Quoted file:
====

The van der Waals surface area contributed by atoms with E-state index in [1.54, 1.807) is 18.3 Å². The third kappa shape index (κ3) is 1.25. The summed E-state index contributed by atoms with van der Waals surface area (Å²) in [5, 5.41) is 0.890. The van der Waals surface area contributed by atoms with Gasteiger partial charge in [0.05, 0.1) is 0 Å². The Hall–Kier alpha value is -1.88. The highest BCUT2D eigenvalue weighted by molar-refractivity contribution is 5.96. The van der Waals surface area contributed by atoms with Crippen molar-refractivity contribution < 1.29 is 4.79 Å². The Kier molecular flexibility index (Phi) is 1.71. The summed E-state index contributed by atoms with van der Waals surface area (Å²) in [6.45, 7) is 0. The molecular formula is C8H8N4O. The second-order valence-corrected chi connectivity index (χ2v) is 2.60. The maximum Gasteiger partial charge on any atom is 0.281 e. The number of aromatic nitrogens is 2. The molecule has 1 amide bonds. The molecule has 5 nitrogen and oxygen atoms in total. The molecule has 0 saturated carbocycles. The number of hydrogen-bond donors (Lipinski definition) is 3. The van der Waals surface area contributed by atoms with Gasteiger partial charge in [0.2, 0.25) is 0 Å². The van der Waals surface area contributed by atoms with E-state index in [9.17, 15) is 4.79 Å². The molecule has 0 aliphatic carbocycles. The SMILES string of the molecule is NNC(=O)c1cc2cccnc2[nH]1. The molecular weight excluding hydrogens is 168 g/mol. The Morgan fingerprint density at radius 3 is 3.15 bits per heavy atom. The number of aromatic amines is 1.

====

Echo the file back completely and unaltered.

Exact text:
The van der Waals surface area contributed by atoms with E-state index in [1.54, 1.807) is 18.3 Å². The third kappa shape index (κ3) is 1.25. The summed E-state index contributed by atoms with van der Waals surface area (Å²) in [5, 5.41) is 0.890. The van der Waals surface area contributed by atoms with Gasteiger partial charge in [0.05, 0.1) is 0 Å². The Hall–Kier alpha value is -1.88. The highest BCUT2D eigenvalue weighted by molar-refractivity contribution is 5.96. The van der Waals surface area contributed by atoms with Crippen molar-refractivity contribution < 1.29 is 4.79 Å². The Kier molecular flexibility index (Phi) is 1.71. The summed E-state index contributed by atoms with van der Waals surface area (Å²) in [6.45, 7) is 0. The molecular formula is C8H8N4O. The second-order valence-corrected chi connectivity index (χ2v) is 2.60. The maximum Gasteiger partial charge on any atom is 0.281 e. The number of aromatic nitrogens is 2. The molecule has 1 amide bonds. The molecule has 5 nitrogen and oxygen atoms in total. The molecule has 0 saturated carbocycles. The number of hydrogen-bond donors (Lipinski definition) is 3. The van der Waals surface area contributed by atoms with Gasteiger partial charge in [0.2, 0.25) is 0 Å². The van der Waals surface area contributed by atoms with E-state index in [9.17, 15) is 4.79 Å². The molecule has 0 aliphatic carbocycles. The SMILES string of the molecule is NNC(=O)c1cc2cccnc2[nH]1. The molecular weight excluding hydrogens is 168 g/mol. The Morgan fingerprint density at radius 3 is 3.15 bits per heavy atom. The number of aromatic amines is 1.